Starting in the 1940s, exploitation of the nearby graphite mines by companies Louys and Izouard contributed to another influx of workers. Both mining and forestry stayed the main employers through the end of the colonial period and into times well after independence came in 1960.

Mining and forestry stayed the main employers through the end of the colonial period and into times well after independence came in 1960.

Mining and forestry stayed the main employers through the end of the colonial period and into times well after independence came in 1960.

Andasibe

Whereas Périnet was used as the common name of the village, people preferred to use the Malagasy instead of the French name and again called it Andasibe after independence.

Parallel to the decline of the last sawmill (the Complexe Industriel de Bois d’Andasibe or C.I.B.A.) whose ruins can still be seen across the river from village today, tourism began to emerge as a new source of income. Parts of the venerable Analamazaotra Forest Station were set aside as a special reserve in 1970 to protect the Indri, the emblematic lemur of the region.

Villagers, who had formerly used their acquaintance with the forest for the purpose of fishing or hunting, now offered their services to tourists to work as wildlife guides. The Buffet de la Gare, which for a long time was the only hotel of Andasibe, soon faced competition by other hotels springing up. Tourism started to boom after the creation of Mantadia National Park in 1989. At the turn of the millennium, tourism had itself established as a major source of income for Andasibe.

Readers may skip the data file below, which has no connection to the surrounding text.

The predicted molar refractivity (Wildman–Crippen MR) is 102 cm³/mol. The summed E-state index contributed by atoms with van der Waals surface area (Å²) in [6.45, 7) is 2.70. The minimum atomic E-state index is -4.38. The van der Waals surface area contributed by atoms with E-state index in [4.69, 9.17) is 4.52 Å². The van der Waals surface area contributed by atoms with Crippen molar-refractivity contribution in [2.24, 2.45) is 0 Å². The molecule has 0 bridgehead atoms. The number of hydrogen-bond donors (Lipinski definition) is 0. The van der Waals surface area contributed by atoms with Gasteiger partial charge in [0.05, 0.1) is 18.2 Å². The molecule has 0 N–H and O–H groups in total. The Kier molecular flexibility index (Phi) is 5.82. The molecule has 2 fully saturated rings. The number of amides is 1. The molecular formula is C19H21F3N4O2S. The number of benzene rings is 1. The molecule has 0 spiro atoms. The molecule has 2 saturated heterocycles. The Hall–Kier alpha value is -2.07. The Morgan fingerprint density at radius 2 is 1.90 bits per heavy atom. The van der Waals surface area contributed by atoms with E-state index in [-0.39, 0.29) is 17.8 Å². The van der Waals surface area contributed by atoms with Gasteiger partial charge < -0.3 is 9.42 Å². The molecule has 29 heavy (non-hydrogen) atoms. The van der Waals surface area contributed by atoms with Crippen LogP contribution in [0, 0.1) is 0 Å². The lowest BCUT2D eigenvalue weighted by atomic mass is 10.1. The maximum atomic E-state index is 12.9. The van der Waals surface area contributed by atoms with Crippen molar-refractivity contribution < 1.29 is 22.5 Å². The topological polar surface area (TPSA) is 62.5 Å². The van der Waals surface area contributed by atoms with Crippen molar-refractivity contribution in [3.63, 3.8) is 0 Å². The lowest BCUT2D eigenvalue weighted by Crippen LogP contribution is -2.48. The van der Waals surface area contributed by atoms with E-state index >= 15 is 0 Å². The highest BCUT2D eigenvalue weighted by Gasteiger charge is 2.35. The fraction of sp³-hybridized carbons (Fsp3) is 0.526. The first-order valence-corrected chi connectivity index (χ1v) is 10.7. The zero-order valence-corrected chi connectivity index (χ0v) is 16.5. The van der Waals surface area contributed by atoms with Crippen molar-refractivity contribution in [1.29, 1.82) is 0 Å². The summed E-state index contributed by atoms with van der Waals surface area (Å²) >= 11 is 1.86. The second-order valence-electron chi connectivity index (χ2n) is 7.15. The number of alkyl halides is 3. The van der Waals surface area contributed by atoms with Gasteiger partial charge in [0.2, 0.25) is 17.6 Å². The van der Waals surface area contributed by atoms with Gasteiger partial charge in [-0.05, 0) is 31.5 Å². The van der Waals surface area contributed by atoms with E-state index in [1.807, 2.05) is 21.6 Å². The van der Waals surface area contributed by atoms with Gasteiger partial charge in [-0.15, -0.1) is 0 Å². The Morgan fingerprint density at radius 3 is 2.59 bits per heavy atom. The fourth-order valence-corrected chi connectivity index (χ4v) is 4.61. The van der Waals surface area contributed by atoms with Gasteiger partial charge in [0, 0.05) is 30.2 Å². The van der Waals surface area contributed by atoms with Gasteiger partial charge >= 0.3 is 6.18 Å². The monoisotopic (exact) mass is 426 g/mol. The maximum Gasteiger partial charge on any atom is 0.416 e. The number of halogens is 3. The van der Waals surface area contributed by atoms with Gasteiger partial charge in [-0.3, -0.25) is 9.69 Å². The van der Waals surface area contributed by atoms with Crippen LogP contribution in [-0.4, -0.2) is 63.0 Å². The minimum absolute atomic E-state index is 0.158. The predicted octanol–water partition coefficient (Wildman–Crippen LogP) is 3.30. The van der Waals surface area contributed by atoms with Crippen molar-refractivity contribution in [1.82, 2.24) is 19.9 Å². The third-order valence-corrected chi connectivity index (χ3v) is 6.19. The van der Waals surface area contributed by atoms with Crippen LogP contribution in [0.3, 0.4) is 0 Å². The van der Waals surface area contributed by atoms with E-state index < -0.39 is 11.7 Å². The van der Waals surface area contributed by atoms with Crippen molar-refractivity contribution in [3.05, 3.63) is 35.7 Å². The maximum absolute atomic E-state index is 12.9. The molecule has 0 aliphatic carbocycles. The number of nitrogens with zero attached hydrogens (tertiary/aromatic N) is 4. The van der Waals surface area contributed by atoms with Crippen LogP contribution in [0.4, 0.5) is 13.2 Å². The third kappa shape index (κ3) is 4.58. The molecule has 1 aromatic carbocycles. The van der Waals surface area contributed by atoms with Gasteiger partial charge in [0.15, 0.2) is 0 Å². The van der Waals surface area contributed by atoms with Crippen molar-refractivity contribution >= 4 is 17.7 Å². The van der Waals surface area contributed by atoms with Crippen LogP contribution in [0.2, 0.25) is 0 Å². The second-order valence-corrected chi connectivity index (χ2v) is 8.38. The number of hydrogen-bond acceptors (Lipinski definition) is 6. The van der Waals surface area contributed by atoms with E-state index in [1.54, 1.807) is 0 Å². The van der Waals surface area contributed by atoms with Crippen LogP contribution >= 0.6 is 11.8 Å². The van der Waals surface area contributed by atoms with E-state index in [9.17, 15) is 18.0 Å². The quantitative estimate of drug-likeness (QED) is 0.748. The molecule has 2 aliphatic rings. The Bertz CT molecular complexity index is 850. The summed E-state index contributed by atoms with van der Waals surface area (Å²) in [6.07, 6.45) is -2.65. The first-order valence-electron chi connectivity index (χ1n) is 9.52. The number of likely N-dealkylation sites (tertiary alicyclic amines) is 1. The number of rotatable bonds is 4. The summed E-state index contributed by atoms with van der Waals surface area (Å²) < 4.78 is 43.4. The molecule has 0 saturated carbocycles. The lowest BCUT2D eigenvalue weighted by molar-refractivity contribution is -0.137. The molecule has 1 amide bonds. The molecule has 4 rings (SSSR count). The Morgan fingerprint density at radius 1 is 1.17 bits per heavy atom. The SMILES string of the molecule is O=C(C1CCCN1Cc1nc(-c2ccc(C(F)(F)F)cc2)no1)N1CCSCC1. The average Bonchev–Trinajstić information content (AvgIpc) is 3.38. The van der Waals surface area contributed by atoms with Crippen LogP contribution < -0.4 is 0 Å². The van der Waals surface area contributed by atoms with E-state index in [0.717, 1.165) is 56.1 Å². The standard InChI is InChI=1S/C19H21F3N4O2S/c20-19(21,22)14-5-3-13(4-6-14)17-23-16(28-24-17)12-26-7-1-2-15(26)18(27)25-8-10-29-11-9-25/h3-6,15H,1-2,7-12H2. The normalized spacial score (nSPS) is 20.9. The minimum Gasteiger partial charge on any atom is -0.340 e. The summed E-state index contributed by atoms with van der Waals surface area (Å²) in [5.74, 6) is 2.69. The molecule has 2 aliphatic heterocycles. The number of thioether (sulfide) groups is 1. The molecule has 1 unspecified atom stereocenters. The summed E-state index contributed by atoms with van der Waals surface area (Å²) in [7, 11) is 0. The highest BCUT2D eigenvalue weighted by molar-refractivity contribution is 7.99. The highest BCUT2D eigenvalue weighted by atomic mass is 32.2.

Although tourism continues to be a strong component of the local economy of Andasibe, wealth is not distributed equally among residents.

Although tourism continues to be a strong component of the local economy of Andasibe, wealth is not distributed equally among residents.

Unfortunately, this wealth is not equally distributed among its inhabitants. Many remain woefully poor, subsisting on meager forms of agriculture such as slash-and-burn, charcoal production, logging and gold panning. All these activities are not only detrimental to the environment, but they are ill-suited to help break the vicious cycle of poverty and the degradation of natural resources.

We would like to encourage visitors to take a stroll through the village with this history in mind. Anything you purchase on the local market or spend in any of the small hotelys, will help the local economy. Today, Andasibe Commune has roughly 12,000 inhabitants that are distributed among 6 fokontany.